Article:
Dell introduces a professional 8K display and points to Surface Studio with an interactive monitor
Faithful to its appointment every year, Dell has been planted at CES with a number of proposals aimed at all types of consumers. It is a special event for the American firm, which in this edition has renewed its range of professional monitors with a new model of 8K resolution. It is not a prototype or a conceptual design, but a commercial product that will be available within a very short time.
The UP3218K is a high-performance monitor designed for experts in digital photography and video. Its 31.5-inch panel contains a staggering 7,680 x 4,320 pixels and offers superior color rendering, covering 100% of the Adobe RGB sRGB and Rec709 slots, 98% of the DCI-P3 and around 80% of the Rec2020. It plugs into a very thin frame (9.7 millimeters at its four edges) and incorporates a handful of ports, including two DisplayPort 1.3 and four USB 3.0.
Located just above the UltraSharp 5K, the new UP3218K will be released in the US in late March at a price of $4,999.
On the other hand, Dell has also updated its range of laptops with the addition of new models. Possibly one of the most interesting is the XPS 15, technically reformulated to bring it up to the rivals presented during the fair.
The popular 15-inch laptop gets Kaby Lake i3-7100H, i5-7300HQ and i7-7700HQ processors and up to 32GB of RAM keeping its colorful InfinityEdge touchscreen of 3,840 x 2,160 pixels (maintained Full HD base option), but without doubt the biggest novelty is the replacement of its old graphics card GTX 960M by a new GTX 1050 with 4 GB of RAM. Other specifications of interest are the fingerprint reader to identify the user using Windows Hello and a battery of greater capacity that now amounts to 97 Wh (with a base model of 56 Wh).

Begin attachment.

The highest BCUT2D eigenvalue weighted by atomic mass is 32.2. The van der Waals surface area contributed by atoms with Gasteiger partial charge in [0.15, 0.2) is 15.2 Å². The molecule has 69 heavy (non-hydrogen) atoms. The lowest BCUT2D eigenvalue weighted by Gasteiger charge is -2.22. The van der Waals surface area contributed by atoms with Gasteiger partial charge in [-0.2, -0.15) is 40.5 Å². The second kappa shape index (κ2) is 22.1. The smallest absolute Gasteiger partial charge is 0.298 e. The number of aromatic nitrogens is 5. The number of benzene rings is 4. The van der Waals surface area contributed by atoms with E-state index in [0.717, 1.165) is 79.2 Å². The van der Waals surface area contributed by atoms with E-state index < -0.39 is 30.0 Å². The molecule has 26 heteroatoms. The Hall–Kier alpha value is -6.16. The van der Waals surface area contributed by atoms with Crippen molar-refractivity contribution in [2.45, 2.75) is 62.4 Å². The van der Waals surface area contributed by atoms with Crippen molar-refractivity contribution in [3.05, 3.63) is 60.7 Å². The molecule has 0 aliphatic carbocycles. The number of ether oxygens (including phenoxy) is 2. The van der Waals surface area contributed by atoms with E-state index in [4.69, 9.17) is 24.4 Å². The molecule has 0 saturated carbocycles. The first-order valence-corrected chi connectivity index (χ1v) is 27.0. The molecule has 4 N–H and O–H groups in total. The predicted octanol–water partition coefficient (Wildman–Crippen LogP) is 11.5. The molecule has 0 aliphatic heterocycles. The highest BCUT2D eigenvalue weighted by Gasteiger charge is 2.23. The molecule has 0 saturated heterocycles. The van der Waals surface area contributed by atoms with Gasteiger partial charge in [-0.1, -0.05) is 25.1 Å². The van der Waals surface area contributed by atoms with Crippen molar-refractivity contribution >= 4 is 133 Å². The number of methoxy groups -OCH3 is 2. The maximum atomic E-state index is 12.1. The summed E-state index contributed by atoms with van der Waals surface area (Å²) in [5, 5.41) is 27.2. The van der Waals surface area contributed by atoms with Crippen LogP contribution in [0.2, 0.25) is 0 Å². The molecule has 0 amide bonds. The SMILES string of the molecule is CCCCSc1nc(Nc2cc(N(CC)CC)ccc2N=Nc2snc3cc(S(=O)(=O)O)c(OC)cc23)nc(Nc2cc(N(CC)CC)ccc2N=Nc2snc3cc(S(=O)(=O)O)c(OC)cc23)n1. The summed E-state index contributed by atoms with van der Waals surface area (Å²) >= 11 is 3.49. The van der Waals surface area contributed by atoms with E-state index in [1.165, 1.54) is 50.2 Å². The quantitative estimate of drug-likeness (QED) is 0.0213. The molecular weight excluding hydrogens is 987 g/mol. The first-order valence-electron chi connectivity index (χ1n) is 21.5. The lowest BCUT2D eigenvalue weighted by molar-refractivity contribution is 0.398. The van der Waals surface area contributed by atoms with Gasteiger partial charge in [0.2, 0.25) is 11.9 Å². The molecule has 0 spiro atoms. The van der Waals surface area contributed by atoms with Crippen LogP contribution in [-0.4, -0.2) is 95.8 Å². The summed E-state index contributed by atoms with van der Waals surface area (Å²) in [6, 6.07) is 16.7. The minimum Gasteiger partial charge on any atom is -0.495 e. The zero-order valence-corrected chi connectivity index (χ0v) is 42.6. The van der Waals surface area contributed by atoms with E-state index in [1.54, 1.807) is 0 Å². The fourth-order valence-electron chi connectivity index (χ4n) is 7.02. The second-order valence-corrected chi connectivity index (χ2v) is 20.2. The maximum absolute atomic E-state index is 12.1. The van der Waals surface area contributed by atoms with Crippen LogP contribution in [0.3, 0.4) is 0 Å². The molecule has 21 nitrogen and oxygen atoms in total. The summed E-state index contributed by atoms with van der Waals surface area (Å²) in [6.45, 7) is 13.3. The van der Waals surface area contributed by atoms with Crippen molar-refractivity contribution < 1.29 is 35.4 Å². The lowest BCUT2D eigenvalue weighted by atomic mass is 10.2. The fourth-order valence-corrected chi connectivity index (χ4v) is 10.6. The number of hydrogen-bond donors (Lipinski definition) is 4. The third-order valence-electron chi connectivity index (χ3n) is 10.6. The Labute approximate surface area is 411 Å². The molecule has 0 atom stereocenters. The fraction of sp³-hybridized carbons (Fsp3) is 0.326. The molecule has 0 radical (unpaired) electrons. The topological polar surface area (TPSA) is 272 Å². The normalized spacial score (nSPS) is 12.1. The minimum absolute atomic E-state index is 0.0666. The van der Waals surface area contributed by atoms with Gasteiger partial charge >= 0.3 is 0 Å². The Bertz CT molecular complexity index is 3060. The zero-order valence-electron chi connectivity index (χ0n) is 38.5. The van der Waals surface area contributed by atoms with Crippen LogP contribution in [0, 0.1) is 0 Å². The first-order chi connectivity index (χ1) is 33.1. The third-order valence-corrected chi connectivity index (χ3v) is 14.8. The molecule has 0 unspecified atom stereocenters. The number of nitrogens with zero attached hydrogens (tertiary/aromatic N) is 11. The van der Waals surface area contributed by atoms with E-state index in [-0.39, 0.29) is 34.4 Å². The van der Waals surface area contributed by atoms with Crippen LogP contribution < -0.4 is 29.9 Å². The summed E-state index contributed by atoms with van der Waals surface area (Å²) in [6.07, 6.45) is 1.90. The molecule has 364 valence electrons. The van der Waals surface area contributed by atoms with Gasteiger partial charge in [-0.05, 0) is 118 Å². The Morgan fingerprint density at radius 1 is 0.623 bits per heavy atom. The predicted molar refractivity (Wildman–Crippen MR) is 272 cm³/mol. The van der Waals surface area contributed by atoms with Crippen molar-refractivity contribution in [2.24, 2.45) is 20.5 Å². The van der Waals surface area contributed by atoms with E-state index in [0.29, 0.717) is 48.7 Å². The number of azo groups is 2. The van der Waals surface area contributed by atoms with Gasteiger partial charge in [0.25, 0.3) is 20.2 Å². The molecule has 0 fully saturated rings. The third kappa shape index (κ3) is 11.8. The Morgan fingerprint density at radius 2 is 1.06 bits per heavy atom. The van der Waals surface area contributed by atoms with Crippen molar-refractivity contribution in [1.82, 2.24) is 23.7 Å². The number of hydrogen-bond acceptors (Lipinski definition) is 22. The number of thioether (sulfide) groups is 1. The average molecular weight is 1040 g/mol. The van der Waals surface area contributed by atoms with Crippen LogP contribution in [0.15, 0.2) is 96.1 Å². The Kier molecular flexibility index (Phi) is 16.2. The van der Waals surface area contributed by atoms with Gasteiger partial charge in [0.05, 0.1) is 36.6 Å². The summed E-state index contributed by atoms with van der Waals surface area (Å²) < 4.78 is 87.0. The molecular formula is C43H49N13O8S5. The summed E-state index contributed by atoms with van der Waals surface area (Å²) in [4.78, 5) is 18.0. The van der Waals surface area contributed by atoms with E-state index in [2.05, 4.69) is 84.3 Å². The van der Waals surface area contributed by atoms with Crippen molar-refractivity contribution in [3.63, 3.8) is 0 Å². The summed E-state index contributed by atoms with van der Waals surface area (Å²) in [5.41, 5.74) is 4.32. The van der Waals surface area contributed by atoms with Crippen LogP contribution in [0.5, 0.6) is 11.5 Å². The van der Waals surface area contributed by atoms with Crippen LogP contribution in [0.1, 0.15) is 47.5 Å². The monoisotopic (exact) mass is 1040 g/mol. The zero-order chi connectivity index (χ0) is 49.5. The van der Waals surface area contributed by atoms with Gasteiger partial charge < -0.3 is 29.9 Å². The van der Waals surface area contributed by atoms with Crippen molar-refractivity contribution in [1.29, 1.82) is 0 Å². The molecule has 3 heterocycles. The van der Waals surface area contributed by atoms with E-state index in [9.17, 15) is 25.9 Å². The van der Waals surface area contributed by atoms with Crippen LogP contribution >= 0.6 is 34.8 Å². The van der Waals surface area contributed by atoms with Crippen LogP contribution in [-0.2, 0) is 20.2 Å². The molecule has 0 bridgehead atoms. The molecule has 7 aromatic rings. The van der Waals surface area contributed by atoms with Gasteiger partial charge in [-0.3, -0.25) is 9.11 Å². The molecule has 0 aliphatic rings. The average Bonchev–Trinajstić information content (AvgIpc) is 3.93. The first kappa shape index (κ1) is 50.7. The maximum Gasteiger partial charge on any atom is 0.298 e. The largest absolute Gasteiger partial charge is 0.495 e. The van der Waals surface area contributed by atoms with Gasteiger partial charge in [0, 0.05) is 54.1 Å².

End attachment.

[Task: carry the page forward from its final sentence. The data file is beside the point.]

Finally, Dell has winked photographers and graphic designers with the debut of Canvas, an interactive monitor aimed at products like the range of Wacom’s Cintiq or Surface Studio, but lack its own capacity unlike all-in-one of Microsoft. This large digitizing screen has an adjustable tilt base to work more comfortably and even emulates the Surface Dial with an analog peripheral that Dell has baptized as Totem and that works with any application that already accepts Microsoft control.
Protected by a Gorilla Glass with anti-reflective treatment, Canvas has a size of 27 inch and a resolution of 2,560 x 1,440 pixels. The display is accompanied by a pencil with 2,048 levels of pressure that uses electromagnetic resonance technology and provides the user with a large number of ports, including Mini-HDMI, mini-DisplayPort and USB-C video inputs with DisplayPort, as well as three USB connectors (one of them a Type-C only for load) and a minijack.
Canvas will be priced at about $2,000 in the United States and will go on sale by the end of this quarter.